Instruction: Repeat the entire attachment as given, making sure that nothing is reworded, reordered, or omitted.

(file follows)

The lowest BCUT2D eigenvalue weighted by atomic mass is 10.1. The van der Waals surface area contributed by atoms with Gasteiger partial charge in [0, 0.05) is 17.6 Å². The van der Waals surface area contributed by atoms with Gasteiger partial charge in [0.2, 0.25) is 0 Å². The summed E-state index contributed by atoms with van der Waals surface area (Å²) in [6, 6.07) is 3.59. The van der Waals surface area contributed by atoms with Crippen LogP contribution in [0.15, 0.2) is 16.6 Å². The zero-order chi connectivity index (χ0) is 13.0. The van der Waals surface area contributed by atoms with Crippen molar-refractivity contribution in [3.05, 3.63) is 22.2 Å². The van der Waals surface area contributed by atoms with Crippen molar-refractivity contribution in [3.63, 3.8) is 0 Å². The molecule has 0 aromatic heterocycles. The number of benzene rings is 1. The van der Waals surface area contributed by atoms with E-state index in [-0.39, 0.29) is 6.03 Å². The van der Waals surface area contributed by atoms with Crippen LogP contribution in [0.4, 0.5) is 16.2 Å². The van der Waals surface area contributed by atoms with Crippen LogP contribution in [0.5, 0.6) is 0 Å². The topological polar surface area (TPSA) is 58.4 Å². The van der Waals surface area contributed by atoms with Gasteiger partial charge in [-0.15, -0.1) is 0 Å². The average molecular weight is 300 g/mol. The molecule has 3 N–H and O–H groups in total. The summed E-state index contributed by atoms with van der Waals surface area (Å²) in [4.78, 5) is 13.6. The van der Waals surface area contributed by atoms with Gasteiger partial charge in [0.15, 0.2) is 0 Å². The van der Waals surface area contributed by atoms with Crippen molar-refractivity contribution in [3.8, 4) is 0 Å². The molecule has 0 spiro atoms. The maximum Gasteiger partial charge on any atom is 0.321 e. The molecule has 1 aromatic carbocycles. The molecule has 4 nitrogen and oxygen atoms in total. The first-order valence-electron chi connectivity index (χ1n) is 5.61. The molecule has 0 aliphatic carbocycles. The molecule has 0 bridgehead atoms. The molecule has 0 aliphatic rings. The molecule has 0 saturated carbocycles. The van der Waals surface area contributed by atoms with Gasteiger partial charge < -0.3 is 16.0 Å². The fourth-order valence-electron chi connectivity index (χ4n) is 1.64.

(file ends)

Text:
The lowest BCUT2D eigenvalue weighted by atomic mass is 10.1. The van der Waals surface area contributed by atoms with Gasteiger partial charge in [0, 0.05) is 17.6 Å². The van der Waals surface area contributed by atoms with Gasteiger partial charge in [0.2, 0.25) is 0 Å². The summed E-state index contributed by atoms with van der Waals surface area (Å²) in [6, 6.07) is 3.59. The van der Waals surface area contributed by atoms with Crippen LogP contribution in [0.15, 0.2) is 16.6 Å². The zero-order chi connectivity index (χ0) is 13.0. The van der Waals surface area contributed by atoms with Crippen molar-refractivity contribution in [3.05, 3.63) is 22.2 Å². The van der Waals surface area contributed by atoms with Crippen molar-refractivity contribution in [3.63, 3.8) is 0 Å². The molecule has 0 aromatic heterocycles. The number of benzene rings is 1. The van der Waals surface area contributed by atoms with E-state index in [-0.39, 0.29) is 6.03 Å². The van der Waals surface area contributed by atoms with Crippen LogP contribution in [0.4, 0.5) is 16.2 Å². The van der Waals surface area contributed by atoms with Crippen LogP contribution in [0.5, 0.6) is 0 Å². The topological polar surface area (TPSA) is 58.4 Å². The van der Waals surface area contributed by atoms with Gasteiger partial charge in [-0.15, -0.1) is 0 Å². The average molecular weight is 300 g/mol. The molecule has 3 N–H and O–H groups in total. The summed E-state index contributed by atoms with van der Waals surface area (Å²) in [4.78, 5) is 13.6. The van der Waals surface area contributed by atoms with Gasteiger partial charge in [0.15, 0.2) is 0 Å². The van der Waals surface area contributed by atoms with Crippen molar-refractivity contribution in [3.8, 4) is 0 Å². The molecule has 0 spiro atoms. The maximum Gasteiger partial charge on any atom is 0.321 e. The molecule has 1 aromatic carbocycles. The molecule has 4 nitrogen and oxygen atoms in total. The first-order valence-electron chi connectivity index (χ1n) is 5.61. The molecule has 0 aliphatic carbocycles. The molecule has 0 bridgehead atoms. The molecule has 0 aliphatic rings. The molecule has 0 saturated carbocycles. The van der Waals surface area contributed by atoms with Gasteiger partial charge < -0.3 is 16.0 Å². The fourth-order valence-electron chi connectivity index (χ4n) is 1.64.